By Show and Tell
By Bree Davies
By Bree Davies
By Cory Casciato
By Emilie Johnson
By Robin Edwards
By Bree Davis
By Josiah M. Hesse
Theater companies that produce plays about the evils of censorship are sometimes guilty of committing the very sins they seek to decry -- a dilemma that's brought home in a pair of one-acts billed as The Decency Acts.
The joint effort of Promethean Theatre and the Bug Theatre Company is being presented at the Bug Performance and Media Art Center. First up is Promethean's take on Noonday Demons, a cleverly conceived piece by British playwright Peter Barnes, who established himself as something of a rabble-rouser with his scathing satire about England's upper classes, The Ruling Class, which premiered in 1968. Noonday Demons, set in 395 A.D., introduces us to a loincloth-clad monk, Eusebius (Step Pearce), who has spent the last thirteen years holed up in an Egyptian cave in order to test and deepen his faith. Before long, another monk, Pior (Joel Harmon) joins Eusebius, and the two men battle it out to determine whose beliefs are more Godlike.
The first forty or so minutes serve as an opportunity for the talented Pearce to run a solo gamut of Monty Python-like hilarity, which he does with admirable energy and flexibility. Pearce is at his best when he becomes possessed by the devil, who forces Eusebius to hold an amusingly schizoid conversation with himself. But while most of the bits and one-liners are cute, the production is labored and the message painfully obvious. Especially because the actors continually comment on the characters instead of playing each situation as truthfully as possible. For example, Pior remarks that being in the dank cave makes him miss his former home in the salt-lake beds; Harmon puts on a fake crying display that's evidently meant to make us see that these wistful feelings are genuine, and therefore funny. Unfortunately, they're neither. If the moment were played more honestly and then stretched to the limits of farce, the absurdity of suffering for heaven's sake would likely emerge in the humorous way that Barnes intends. Instead, for what proves an interminable 75 minutes, director Melanie Moseley and the actors flail away at truths that, as written, should stand up well enough on their own.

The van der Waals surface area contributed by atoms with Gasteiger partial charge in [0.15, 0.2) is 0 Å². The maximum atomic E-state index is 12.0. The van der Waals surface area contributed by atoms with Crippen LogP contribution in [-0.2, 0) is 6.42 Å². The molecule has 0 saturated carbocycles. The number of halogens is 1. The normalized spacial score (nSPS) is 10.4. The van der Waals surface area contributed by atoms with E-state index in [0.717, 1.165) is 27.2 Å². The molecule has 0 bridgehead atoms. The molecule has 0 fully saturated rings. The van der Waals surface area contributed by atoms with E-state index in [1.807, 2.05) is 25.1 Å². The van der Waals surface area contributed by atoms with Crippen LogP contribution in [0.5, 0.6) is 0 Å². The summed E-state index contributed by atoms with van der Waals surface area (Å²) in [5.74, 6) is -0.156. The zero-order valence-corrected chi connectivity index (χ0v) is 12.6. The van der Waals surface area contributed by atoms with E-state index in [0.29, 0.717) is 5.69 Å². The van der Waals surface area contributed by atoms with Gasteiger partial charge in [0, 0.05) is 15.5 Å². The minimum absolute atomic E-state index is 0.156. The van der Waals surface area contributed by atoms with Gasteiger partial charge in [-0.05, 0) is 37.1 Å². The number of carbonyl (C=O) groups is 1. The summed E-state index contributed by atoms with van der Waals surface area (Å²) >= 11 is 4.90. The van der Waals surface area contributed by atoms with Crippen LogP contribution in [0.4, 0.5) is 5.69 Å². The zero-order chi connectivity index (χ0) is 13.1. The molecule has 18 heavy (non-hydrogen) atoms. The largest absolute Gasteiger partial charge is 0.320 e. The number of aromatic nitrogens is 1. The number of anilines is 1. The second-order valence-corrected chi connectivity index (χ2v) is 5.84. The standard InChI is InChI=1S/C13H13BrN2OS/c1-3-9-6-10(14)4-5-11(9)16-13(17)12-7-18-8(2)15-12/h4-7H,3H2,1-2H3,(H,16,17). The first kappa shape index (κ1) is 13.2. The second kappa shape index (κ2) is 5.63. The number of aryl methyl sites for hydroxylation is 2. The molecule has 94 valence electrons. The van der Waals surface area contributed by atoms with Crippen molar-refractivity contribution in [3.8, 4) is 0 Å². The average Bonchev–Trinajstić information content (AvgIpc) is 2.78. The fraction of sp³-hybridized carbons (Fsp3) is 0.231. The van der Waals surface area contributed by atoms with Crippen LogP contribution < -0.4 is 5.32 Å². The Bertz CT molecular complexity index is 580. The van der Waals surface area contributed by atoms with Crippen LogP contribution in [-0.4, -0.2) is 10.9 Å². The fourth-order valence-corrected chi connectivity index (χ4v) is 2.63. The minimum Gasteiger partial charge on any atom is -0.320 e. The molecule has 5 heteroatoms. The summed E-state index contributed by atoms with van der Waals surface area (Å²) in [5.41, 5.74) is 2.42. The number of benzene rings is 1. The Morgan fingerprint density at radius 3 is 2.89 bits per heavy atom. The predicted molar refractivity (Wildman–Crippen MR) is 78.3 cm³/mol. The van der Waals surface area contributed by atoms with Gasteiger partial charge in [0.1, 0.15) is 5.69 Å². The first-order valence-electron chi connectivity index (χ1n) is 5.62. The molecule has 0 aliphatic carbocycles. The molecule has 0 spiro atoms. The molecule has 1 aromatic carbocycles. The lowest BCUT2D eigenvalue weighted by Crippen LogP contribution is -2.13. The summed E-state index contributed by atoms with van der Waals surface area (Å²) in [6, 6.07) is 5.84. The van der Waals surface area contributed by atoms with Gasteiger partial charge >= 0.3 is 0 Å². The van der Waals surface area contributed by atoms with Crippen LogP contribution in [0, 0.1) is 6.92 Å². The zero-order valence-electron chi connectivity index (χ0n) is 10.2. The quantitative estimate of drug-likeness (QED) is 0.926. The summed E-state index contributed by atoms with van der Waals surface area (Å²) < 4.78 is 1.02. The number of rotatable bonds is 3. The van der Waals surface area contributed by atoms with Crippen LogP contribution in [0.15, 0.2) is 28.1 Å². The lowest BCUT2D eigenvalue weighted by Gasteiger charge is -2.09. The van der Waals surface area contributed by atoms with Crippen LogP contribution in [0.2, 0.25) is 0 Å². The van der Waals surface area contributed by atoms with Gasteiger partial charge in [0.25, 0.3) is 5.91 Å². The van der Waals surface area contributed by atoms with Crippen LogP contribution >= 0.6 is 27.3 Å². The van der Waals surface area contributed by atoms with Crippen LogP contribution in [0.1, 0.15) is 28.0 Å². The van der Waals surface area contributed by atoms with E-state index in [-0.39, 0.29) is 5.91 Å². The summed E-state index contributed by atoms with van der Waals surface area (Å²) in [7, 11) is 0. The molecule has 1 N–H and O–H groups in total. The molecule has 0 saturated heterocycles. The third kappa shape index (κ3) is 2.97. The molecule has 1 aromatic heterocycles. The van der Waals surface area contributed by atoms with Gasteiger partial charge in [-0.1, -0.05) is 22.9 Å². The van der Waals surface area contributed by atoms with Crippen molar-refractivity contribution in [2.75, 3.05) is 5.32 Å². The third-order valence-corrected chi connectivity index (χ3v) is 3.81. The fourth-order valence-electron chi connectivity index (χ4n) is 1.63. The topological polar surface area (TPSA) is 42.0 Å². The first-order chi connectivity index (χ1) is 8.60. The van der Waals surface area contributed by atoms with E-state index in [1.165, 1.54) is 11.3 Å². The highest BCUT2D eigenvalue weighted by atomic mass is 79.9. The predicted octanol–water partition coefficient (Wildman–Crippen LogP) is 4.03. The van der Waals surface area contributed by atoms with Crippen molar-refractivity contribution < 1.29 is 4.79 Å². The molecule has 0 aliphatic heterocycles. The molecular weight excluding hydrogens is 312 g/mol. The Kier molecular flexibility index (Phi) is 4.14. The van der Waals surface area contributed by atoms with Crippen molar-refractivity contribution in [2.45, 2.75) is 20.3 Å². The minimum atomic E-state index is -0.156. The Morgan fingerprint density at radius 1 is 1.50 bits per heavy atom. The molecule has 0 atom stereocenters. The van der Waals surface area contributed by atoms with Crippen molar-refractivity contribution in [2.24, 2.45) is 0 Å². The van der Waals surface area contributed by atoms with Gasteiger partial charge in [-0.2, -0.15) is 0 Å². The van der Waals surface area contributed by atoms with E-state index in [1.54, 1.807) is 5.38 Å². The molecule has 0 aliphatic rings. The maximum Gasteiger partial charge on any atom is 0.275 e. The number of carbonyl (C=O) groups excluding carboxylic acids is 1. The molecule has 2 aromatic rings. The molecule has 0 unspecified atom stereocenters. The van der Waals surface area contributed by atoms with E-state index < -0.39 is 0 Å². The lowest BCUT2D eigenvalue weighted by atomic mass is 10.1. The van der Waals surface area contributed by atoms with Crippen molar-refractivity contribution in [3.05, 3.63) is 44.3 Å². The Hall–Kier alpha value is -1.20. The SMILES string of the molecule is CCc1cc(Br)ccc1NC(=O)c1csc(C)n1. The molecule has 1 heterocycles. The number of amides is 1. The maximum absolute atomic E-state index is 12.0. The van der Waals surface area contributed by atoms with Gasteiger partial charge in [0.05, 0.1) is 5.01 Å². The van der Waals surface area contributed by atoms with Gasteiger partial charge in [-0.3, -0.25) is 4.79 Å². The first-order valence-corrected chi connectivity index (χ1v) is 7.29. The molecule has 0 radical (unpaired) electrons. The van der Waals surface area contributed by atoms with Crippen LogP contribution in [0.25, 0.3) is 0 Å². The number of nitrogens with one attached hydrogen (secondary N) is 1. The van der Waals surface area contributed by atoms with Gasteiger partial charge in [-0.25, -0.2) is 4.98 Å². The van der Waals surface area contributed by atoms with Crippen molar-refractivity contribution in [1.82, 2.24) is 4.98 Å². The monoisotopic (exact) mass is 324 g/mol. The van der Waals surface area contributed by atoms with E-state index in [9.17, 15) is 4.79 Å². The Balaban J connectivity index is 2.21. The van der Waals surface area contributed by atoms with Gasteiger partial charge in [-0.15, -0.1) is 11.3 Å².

The evening, which drags on for almost three hours, doesn't get much better after intermission. One of the more ironic things about the Bug Theatre Company's version of 7 Blowjobs, penned by American scribe Mac Wellman, is the company's choice to print the title on its programs and posters in abbreviated form or by substituting '70s-style flower petals for the o's in "Blowjobs." Maybe that's just the Bug's way of saying that even a fringe theater group has to bow to standards of what's fit to print; even so, it looks like a copout. After all, if certain local publications, including this one, are willing to print the title in full, then theater companies who want the attendant publicity should do so, as well.
Choices of punctuation aside, the 75-minute show, which Donna Morrison directs, winds up suffering from the same problems as Promethean's ill-fated venture. Rather than remain truthful to the story's basic premise -- several photographs that depict the sex acts of the play's title have been anonymously sent to a United States senator, causing his staff to wonder whether they're being smeared, spied upon or both -- the actors hem and haw. The photos should spark the senator's staffers to adopt damage-control attitudes that would resemble those of zealots embarking on a holy war, where manufactured smiles mask the fact that everyone is under suspicion, every look at the photos is achieved under the guise of officialdom and the impending, unspoken threat to senatorial authority is chillingly, comically real. But that never happens. The actors stare at the photos with furrowed brows, insert lengthy pauses between lines, inflate every punch line to the point that none of them are very funny and fuss around in petty, inconsequential ways. As a result, their extraneous commentary becomes more paramount than the playwright's. Which, like the evening's first offering, sends the message, however unintentionally, that neither group trusts the playwright to speak for himself.